Be part of the fearless Flying Column

February 9th, 2019 5:45 PM

By Emma Connolly

A group of 12 local volunteers like those pictured are needed for Sam Kingston's documentary. Recruitment takes place in Clon on February 9th.

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Sam Kingston is the driving force behind ‘The Brigade' which will be televised this Autumn and as part of his living history project he's looking for 12 men to recreate the Flying Column for what he says will be an incredible exp

 Sam Kingston is the driving force behind ‘The Brigade’ which will be televised this Autumn and as part of his living history project he’s looking for 12 men to recreate the Flying Column for what he says will be an incredible experience

THE role that West Cork men, and women, played in the War of Independence and Irish freedom is being explored in a two part documentary, spearheaded by a Clonakilty man. 

‘The Brigade,’ a two-part documentary, is the  brain child of Sam Kingston which will be televised in the Autumn.

And as part of his living history project, Sam is looking for men who think they’ve got what it takes to live like the legendary Flying Column for a week.

The Flying Column was a dedicated unit of men from different units of the West Cork Brigade who were brought together with the aim of ambushing the British.

Sam and Galway based production team Abú Media, with co-producer Pierce Boyce, are holding an open day at Clonakilty GAA Complex on Saturday February 9th where they will pick a group of 12 men for what they say will be an incredible experience.

Sam explains: ‘We’re looking for young West Cork men to live as the Flying Column for a week and understand what life was like for them 100 years ago. We’ll drill them, march them, have them take part in raids – with them attacking and with them being raided. We’ll also stage an ambush to give them the sense of what the men would have gone through. They’ll live as the men did, on the run, wearing 1920s style clothing but we’ll capture them with modern technology, go-pro’s for close up intimate action and drones for the overhead views capturing the beauty of West Cork. 

‘We want to see how men today can fare compared to the men of the original Flying Column. Who could be the next Tom Barry, Tom Kelleher, John Lordan, Ned Young or Spud Murphy?’

Training the column will be former Cork goalkeeper Alan Quirke, Innishannon, who has army experience.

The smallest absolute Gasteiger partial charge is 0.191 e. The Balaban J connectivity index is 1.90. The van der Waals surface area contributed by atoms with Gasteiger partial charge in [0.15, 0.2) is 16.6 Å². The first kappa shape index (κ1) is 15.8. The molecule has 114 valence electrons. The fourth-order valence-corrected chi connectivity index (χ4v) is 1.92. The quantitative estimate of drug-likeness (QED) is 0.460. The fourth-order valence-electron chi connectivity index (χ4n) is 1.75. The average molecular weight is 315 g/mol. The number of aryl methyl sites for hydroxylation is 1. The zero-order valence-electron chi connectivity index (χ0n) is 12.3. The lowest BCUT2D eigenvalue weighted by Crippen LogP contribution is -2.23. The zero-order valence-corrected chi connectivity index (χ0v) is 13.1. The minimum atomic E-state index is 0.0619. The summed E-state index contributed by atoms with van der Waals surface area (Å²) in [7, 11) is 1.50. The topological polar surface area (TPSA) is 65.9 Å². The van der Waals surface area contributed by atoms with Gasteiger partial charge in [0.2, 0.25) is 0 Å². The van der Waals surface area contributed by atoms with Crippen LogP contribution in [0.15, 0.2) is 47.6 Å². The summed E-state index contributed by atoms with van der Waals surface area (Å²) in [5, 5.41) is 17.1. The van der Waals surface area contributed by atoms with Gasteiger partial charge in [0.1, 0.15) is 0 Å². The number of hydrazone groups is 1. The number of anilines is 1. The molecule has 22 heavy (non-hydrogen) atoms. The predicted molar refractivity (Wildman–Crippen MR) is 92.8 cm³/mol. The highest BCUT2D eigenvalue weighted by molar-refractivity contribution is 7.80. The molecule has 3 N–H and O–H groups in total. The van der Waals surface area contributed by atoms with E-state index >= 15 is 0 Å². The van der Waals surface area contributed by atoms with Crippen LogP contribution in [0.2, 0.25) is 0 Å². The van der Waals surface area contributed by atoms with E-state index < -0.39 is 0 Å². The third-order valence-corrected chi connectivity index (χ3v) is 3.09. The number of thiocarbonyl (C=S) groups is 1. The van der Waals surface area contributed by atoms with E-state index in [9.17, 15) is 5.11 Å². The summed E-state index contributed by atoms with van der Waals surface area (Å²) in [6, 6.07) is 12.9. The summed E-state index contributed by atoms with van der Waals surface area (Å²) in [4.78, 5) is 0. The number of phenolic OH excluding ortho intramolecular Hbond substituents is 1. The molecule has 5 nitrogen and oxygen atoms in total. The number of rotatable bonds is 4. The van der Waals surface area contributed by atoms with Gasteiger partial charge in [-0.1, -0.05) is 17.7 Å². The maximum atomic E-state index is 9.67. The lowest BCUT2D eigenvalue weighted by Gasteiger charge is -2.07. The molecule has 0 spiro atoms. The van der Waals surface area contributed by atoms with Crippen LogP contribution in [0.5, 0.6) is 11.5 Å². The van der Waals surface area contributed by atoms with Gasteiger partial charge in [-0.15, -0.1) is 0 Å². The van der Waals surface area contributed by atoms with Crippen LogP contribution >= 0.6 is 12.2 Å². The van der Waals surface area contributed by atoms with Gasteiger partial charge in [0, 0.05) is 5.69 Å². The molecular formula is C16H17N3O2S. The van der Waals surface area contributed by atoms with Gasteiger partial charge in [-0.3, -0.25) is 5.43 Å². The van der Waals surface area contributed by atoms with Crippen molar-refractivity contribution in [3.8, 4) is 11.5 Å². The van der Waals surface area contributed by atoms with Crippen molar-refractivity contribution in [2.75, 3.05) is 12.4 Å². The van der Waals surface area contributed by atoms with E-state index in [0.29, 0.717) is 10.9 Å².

Outside of the well known ambush at Kilmichael and the Crossbarry Battle, Sam said there were lots of other incidents in West Cork from 1918-21 that people wouldn’t be familiar with. 

‘There were continuous raids against the RIC and British as well as continuous conflict and tension  between the British and the West Cork  Brigade. 

‘People were terrified and in response they stood up and fought back. The kind of people we’re looking for have a passion for this era, and an awareness of what went on.’

Sam, who works with Global Shares in Clonakilty and who has a history and law degree from NUI Galway, said their approach is very much a local one. 

‘We want to hear the local stories and see how West Cork remembers the events that happened. We only have one history lecturer interviewed in the documentary, Gabriel Doherty from UCC whose role is to provide the wider context of why the war happened. Our main interest is hearing from local historians and local people with proud family connections to the Brigade. That involves meeting people in Bandon, Clonakilty, Kilbrittain, Newcestown, Castletownkenneigh, Kilmichael, Crossbarry.’

An earlier strand of the documentary saw a group of students from Essex University travel to the area last October to spend a week discovering what the British, in particular the Essex Regiment, got up to here. 

‘The week was a real eye opener for the students who didn’t really know any of the history beforehand as it is not really taught in the British schools. They were shocked to hear what the British were doing here 100 years ago. These students heard about the boys of Kilmichael and the events of Crossbarry with eager ears, key parts of Irish history but unheard of by our Essex students,’ explained Sam. 

The documentary will also look at the role of Irish men in the RIC and the targeting of Protestants. These perspectives, Sam says, need to examined but the focus is the men of the Brigade and what they achieved against the odds.  ‘The role of women in the war is starting to be recognised and their contribution is something that will feature throughout the documentary, the women did a lot of the unseen, thankless background work that kept the men of the Brigade going.’

Sam, who is currently developing documentaries on Cork’s GAA Double in 1990 and one on the life of Michael Collins in Clonakilty and London, said the War of Independence period has always fascinated  him especially the contribution made by West Cork.

‘I feel it is only fitting that the men and women should be remembered. It saddens me that so much history is going to be lost in the next 10 to 20 years. I’m keen to capture the story before it’s too late. We’re hoping that local people will come on board with us as we remember the incredible contribution that West Cork made towards Irish freedom.’

It’s hoped the documentary, funded by RTÉ, the Broadcasting Authority of Ireland and Cork County Council, will be ready for the Autumn schedule on RTÉ1 with ambitions to have it shown globally.  

*Recruitment takes place on Saturday, Feb 9th from 10am at Clon’s GAA Complex. Filming will take place from Feb 13th-20th. Email for more.

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